Korean nuclear facilities seen as model by Belarus

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Korean nuclear facilities seen as model by Belarus

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Natallia I. Zhylevich, Belarussian ambassador to Korea By Park Sang-moon

There is much to learn from Korea’s advances in nuclear production, research and safety measures, the top Belarussian envoy in Seoul stated after visiting Korean nuclear power plant facilities in December, especially in regards to the development of the first nuclear power plants in Belarus within the next six years.

Natallia I. Zhylevich, Belarussian ambassador to Korea, sat for an interview with the Korea JoongAng Daily on Dec. 22 following a visit to Korean nuclear facilities responsible for research, production and regulation.

“I was very much impressed by the level of the development in technology, energy production, construction and of course in the research on nuclear energy,” Zhylevich said. “I know that the Korean researchers and engineers upgraded and are still upgrading the technologies that Korea’s nuclear plants possess.”

Between Dec. 5-6, the Korea Nuclear International Cooperation Foundation, a nonprofit organization founded in 2004 specializing in bilateral and multilateral cooperation in nuclear activities, hosted the “2011 Nuclear Technical Visit Program for Diplomats” under the auspices of the Ministry of Education, Science and Technology.

Of the diplomats invited included the ambassadors of Belgium, Belarus and Argentina, who were provided a rare opportunity to visit nuclear energy facilities and institutions that included the Korea Atomic Energy Research Institute; the Korea Institute of Nuclear Safety; Doosan Heavy Industries and Co.; and the Kori Nuclear Power Plant site in Gori, Busan.

It was the Belarussian ambassador’s first time visiting a nuclear power plant, though she had seen nuclear installations previously as her previous post in the Foreign Ministry was connected to nuclear corporations.

Belarus plans to have its first 2,400 megawatt nuclear power plant ready to operate by 2017 and another one the following year.

Zhylevich expressed that while Belarus is home to well-developed nuclear science, “the country does not yet have the industrial capacities to construct a nuclear power plant.” The government signed a special agreement with Russia a couple of months ago to assist with the project.

While the Belarussian government held negotiations with Korea, inviting companies to participate in the construction of the power plants, “at the time the negotiations were not a success,” the ambassador said. “I hope Korea will be more interested when we start constructing our next units.”

Ambassador Zhylevich referred to how both Korea and Belarus were victims of great nuclear disasters occurring in a neighboring country.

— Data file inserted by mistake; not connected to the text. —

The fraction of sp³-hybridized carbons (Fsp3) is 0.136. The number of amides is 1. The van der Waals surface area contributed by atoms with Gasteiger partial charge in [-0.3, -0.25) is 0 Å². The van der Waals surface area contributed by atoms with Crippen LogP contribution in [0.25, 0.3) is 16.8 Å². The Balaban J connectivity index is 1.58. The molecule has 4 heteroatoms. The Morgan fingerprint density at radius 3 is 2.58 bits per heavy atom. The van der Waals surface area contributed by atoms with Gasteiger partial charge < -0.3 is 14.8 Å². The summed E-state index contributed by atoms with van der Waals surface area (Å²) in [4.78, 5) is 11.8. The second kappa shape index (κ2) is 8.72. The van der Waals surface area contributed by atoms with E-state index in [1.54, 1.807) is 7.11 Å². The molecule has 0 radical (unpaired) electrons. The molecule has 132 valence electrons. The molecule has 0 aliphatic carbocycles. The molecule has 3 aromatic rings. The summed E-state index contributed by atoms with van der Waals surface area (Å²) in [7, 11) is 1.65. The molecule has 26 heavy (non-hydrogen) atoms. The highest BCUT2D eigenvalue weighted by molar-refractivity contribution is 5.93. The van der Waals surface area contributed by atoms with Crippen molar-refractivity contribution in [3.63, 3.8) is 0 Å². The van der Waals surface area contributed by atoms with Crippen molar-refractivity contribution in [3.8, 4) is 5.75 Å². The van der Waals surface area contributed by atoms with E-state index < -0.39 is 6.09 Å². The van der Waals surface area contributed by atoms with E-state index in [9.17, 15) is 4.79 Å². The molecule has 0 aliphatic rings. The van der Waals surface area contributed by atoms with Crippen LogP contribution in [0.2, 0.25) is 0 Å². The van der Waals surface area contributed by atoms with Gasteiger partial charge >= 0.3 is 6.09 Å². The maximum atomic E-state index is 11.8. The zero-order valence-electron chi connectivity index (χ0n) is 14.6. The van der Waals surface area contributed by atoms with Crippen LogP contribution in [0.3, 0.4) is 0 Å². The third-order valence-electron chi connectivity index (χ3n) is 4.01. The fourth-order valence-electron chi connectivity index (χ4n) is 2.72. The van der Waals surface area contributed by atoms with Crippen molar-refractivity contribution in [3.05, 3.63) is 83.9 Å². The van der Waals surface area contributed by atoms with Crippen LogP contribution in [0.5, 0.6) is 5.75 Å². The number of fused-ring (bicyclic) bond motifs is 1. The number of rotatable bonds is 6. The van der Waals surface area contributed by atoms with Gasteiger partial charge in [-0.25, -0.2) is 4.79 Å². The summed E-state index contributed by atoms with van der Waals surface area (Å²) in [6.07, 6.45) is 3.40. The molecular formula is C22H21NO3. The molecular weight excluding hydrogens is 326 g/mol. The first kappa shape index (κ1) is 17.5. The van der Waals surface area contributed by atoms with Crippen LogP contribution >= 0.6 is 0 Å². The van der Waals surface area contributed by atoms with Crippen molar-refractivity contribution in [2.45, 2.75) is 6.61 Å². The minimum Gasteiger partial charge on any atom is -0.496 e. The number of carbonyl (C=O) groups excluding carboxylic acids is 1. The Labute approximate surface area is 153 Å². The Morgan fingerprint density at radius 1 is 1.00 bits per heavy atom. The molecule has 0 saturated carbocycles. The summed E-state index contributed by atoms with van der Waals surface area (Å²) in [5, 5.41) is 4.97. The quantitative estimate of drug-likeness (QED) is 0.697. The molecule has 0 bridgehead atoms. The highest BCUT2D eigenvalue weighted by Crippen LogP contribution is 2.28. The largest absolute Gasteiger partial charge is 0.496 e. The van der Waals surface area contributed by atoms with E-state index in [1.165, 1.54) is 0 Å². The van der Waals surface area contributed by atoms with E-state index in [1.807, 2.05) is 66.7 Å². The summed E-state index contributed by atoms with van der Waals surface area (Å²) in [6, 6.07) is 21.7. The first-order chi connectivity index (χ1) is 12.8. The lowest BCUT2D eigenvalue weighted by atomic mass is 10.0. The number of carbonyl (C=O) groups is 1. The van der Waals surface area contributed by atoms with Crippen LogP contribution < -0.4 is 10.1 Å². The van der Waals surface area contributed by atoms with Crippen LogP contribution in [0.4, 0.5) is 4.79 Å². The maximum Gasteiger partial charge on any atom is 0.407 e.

“I think both Belarus and Korea can share our experience in this sphere,” Zhylevich said.

The 1986 Chernobyl disaster in Ukraine, considered one of the worst nuclear power plant accidents in history, heavily contaminated areas of Belarus, Ukraine and Russia. The Fukushima Daiichi nuclear disaster in March of last year is the largest nuclear crisis since Chernobyl.

Over the past 25 years, the Belarussian government has allocated over $32 billion to overcome the aftermath of Chernobyl, according to the ambassador.

“The international community assisted us a lot but it was a small modicum of what we did with our own hands, and we felt that we were strong enough not just to overcome it but to move forward. .?.?. Nuclear and environmental science are well developed because of Chernobyl.”

In regards to her visit to the Korea Institute of Nuclear Safety and the plant, the ambassador stated, “I can see how open the people who work there are. Their contact with the general public, with mass media, with foreigners, is striking.

The more the public knows about the precautions, the more the public learns about the measures taken by the people at the nuclear power plant, the safer they feel.

“We suffered greatly after the Chernobyl disaster and a great part of the fallout contaminated the land of my country. It is exactly the reason that I mentioned the people working in Kori are open to the public - because the information about the Chernobyl disaster was kept a secret, and the survivors were not so much afraid of the aftermath, but rather of being left unattended.”

The ambassador stated the nation’s reasons for nuclear power plant construction are the same as Korea’s. Belarus is a geographically level country situated on a plain, with calm rivers and limited natural resources.

“We don’t have winds that can produce alternative energy, and we don’t have oil or gas,” the ambassador said. “Very much like Korea, we need a stable source of energy, and at present, nuclear energy is the only possibility that produces energy and protects the environment.

“There are still lots of people who have a phobia of nuclear energy,” the ambassador said, but today some 70 percent of the general public in Belarus supports having their own nuclear power plant.


By Sarah Kim [sarahkim@joongang.co.kr]

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